“Don’t feed the camels”, they said. But I didn’t listen. Why wouldn’t I feed these desert dwelling mammals? We all need to eat right? Well as it turns out, I probably should of listened. As you will find out.
I was back in the Sahara on another adventure, but this time I made some friends. You know, the kind of friends that just don’t leave. Those friends. On my way to work, I would always pass some of the desert camels populating the vast sandy landscapes.
It was always a pleasant site and one I looked forward to every morning.
Perhaps some dry bread
So one day I was busy with my inspections and I heard a noise. In all honesty, there is a lot of activity going on in the sand yard, so I don’t really pay much attention to noise (unless it is in close proximity to myself). But this noise was different.
So I looked up and saw a herd of camels walking towards the entrance to the yard. Oh this was exciting. Wild camels coming towards me. They must be fed. Clearly a mamal biologically designed to survive in the most harshest environment, must be fed by myself. There is no way it would be able to survive without my intervention.
So off I went to the galley to see if there was any bread left over from breakfast. The camp boss was all to happy to see me and asked me how he could be of assistance. I asked him for some old bread left over from breakfast. “Please Mr Fox. I make for you fresh now!”, he said. “Oh no my man, it’s not for me. I want to give it to the camels”, I replied. He frowned at me.
“What’s wrong with giving them bread?”, I asked him. “Not Good!”, he snapped. “What you mean not good. Will it kill them?”, I said. “Not kill. Just problem!”, he replied. “Just give me some bread”, I demanded. He pointed to where I could go get the old bread and disappeared.
Don’t feed the camels they said
So off I went and collected a handful of old baguettes. Well they were baguettes at one point. Now they were concrete poles. But they were bread nevertheless. Proud of my salvage, I made my way back to the yard to find the camels.
They were still standing near the gate, so I headed over to them. One of the rig crew shouted, “No! Problem!”. I thought to myself, “What on earth can be so wrong about giving these creatures some dry bread?”. They eat bloody sand for f**k sakes.
The camels obviously noticed what I had in my hand and made their way over. Oh how exciting is this. I’ve become the feeder of camels. The closer they got, the more I realized that they are particularly hideious looking creatures and probably should have flossed.
But then the heard separated and the calf came out of it sheltered position and ate first. Then all of them ate. They ate all I had and hung about for a bit, before walking off with a kind of arrogant swagger. It’s fascinating to watch a camel walk.
The days after the feed.
So as it transpires, the camels kept coming back to the camp throughout the night looking for food. The poor security guard didn’t know what to do, except wait for me to return so I could get a mouthful.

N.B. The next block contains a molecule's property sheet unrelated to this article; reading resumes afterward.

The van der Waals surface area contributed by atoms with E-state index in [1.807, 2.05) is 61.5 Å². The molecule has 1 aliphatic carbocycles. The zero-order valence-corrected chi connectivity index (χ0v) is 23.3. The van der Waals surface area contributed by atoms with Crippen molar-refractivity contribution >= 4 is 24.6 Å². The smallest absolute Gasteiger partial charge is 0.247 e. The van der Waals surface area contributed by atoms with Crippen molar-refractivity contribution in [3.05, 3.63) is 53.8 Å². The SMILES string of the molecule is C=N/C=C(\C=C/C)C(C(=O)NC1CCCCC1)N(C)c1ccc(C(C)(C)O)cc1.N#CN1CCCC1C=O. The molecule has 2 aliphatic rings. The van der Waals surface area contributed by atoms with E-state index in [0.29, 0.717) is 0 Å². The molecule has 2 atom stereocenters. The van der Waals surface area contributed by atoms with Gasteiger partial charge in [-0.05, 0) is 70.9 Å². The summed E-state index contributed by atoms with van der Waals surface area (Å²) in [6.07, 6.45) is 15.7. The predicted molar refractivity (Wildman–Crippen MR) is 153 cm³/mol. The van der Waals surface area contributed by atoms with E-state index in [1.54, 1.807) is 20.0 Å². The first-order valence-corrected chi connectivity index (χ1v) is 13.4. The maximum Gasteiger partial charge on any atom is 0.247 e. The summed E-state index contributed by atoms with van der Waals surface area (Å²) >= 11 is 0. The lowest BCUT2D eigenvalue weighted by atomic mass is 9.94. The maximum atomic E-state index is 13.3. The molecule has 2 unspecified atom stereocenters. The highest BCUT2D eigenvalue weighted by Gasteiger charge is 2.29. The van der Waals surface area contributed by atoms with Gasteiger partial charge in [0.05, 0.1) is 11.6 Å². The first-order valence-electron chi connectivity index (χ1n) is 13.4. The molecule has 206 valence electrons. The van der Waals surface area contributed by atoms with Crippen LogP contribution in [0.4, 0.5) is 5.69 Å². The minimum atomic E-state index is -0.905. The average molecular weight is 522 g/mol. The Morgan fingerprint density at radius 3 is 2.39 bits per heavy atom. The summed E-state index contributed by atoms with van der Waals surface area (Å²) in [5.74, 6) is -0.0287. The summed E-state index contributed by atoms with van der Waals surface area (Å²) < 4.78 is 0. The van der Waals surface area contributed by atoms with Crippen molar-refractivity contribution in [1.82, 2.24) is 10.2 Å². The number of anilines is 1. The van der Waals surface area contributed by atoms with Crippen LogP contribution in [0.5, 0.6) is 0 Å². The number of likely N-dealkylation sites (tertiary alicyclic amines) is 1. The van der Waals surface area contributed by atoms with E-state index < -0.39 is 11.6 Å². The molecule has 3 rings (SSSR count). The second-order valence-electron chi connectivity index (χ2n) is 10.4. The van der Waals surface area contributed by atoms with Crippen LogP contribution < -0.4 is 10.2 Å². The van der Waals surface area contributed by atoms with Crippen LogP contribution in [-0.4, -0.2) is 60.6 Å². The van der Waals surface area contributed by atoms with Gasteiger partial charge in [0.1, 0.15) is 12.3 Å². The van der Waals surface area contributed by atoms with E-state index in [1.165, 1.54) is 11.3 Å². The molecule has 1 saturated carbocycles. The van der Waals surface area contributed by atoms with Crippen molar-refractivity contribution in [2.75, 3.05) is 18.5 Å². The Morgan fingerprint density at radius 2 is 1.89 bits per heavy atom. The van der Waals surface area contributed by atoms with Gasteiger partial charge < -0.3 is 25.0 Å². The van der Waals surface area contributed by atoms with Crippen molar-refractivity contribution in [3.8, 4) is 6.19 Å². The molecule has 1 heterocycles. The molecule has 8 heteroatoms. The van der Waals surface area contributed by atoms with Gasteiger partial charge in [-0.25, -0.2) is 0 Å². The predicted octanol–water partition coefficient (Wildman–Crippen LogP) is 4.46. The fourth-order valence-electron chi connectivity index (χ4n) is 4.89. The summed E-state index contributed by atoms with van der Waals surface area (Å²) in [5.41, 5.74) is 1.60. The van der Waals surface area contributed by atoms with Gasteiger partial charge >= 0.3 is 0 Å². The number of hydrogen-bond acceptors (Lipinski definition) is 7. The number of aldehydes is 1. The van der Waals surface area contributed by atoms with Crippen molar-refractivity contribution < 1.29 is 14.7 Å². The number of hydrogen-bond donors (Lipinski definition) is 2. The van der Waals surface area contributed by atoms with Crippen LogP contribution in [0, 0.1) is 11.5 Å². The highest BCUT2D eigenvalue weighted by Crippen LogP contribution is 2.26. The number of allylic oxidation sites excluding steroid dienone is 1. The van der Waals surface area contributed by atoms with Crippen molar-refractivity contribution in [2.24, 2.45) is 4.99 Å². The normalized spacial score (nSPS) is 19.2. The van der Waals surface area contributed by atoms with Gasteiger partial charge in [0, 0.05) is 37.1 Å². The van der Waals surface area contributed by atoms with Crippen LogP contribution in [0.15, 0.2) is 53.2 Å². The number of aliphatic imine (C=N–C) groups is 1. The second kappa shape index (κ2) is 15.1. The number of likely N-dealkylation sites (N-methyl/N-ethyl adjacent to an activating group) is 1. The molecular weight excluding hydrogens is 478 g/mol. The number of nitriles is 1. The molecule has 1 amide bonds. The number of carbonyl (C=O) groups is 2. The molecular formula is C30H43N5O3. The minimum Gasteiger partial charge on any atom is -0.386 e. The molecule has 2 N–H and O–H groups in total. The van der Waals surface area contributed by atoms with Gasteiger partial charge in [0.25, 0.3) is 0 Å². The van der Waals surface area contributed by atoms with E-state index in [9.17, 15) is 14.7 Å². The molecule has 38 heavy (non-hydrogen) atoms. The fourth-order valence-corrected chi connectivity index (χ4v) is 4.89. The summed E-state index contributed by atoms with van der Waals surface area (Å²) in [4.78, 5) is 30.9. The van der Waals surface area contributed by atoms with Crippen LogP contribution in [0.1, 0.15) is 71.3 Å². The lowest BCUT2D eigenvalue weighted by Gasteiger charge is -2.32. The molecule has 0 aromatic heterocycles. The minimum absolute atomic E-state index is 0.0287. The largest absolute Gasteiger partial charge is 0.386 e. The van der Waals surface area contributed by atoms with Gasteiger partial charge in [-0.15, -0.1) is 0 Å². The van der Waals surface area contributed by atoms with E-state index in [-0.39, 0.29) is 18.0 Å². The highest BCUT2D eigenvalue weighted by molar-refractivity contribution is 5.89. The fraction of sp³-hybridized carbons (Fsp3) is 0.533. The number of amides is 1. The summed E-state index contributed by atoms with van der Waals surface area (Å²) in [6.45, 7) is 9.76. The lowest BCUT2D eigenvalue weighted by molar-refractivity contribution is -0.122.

We pulled up into the yard the following day and I was met with a tirade of abuse from the night crew about these camels and their burning desire for dry bread. “Okay, I won’t do it again”, I told them. But the damage was done.
Low and behold, who turned up a few hours later? The bloody camels. Every day for 3 days (including nights), these desert dwelling beasts came looking for the “legend of the south” and his bread. I felt a little honoured to be honest, I mean I’d only just met these camels and already I’m sought after.
But it did get to a point where they wouldn’t let me work. The calf was the most annoying, as I had clearly become an object on which it could rub itself.
Where is the shepherd
What was a joke, turned into a nightmare. These bloody animals wouldn’t leave. They were just meant to have a wee snack and bugger off!
I asked the engineer if they belonged to someone and he said yes, as they had tags. “So how do we find the shepherd?”, I asked him. He said that he would send someone to look. Hours later the driver arrived with the shepherd, who made a bee line for me.
What we (or at least I) didn’t realize is that the way it works, is the camels roam around scavenging, then return to the shepherd later on in the day. He’d been looking for his camels for days, because they never returned.
He started giving me a right mouthful in Arabic and I started digging a hole in the sand, hoping it would collapse and swallow me up.
The shepherd gave some commands and the camels bellowed and moved towards him. All except the calf. Me and the calf had become close and it wasn’t leaving. With some tugging and pulling, the shepherd managed to convince the calf that it was in it’s best interest to follow him back. You would if you saw the rod he was carrying.
So the camels and shepherd left as one proud unit and I turned to carry on with work. As I turned around, half the crew were staring at me. “Oh why am I not in a hole covered in sand!”, I screamed in my head. “You see Mr Fox. Problem!!”, the engineer told me.
“Fine I won’t feed them bread again….perhaps an apple?”